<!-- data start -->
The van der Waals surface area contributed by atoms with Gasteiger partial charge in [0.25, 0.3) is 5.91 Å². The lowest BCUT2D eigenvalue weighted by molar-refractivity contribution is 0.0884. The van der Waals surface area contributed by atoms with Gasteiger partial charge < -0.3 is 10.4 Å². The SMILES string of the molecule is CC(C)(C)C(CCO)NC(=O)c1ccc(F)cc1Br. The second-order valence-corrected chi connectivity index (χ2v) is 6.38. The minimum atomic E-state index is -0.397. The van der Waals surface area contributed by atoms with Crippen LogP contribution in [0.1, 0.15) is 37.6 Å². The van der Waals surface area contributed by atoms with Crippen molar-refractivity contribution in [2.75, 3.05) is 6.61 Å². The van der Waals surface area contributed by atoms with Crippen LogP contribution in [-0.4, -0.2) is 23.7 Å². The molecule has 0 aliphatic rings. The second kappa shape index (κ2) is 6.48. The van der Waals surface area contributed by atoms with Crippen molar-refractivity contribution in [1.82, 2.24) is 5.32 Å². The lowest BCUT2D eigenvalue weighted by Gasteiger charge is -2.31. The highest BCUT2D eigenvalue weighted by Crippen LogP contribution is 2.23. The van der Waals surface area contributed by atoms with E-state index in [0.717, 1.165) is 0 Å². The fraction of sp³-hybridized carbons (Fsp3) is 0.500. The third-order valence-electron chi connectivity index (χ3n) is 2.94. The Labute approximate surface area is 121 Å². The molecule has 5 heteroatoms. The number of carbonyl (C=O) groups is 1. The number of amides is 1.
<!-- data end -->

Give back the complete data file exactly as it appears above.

The van der Waals surface area contributed by atoms with Gasteiger partial charge in [0.25, 0.3) is 5.91 Å². The lowest BCUT2D eigenvalue weighted by molar-refractivity contribution is 0.0884. The van der Waals surface area contributed by atoms with Gasteiger partial charge < -0.3 is 10.4 Å². The SMILES string of the molecule is CC(C)(C)C(CCO)NC(=O)c1ccc(F)cc1Br. The second-order valence-corrected chi connectivity index (χ2v) is 6.38. The minimum atomic E-state index is -0.397. The van der Waals surface area contributed by atoms with Crippen LogP contribution in [0.1, 0.15) is 37.6 Å². The van der Waals surface area contributed by atoms with Crippen molar-refractivity contribution in [2.75, 3.05) is 6.61 Å². The van der Waals surface area contributed by atoms with Crippen LogP contribution in [-0.4, -0.2) is 23.7 Å². The molecule has 0 aliphatic rings. The second kappa shape index (κ2) is 6.48. The van der Waals surface area contributed by atoms with Crippen molar-refractivity contribution in [1.82, 2.24) is 5.32 Å². The lowest BCUT2D eigenvalue weighted by Gasteiger charge is -2.31. The highest BCUT2D eigenvalue weighted by Crippen LogP contribution is 2.23. The van der Waals surface area contributed by atoms with E-state index in [0.717, 1.165) is 0 Å². The fraction of sp³-hybridized carbons (Fsp3) is 0.500. The third-order valence-electron chi connectivity index (χ3n) is 2.94. The Labute approximate surface area is 121 Å². The molecule has 5 heteroatoms. The number of carbonyl (C=O) groups is 1. The number of amides is 1.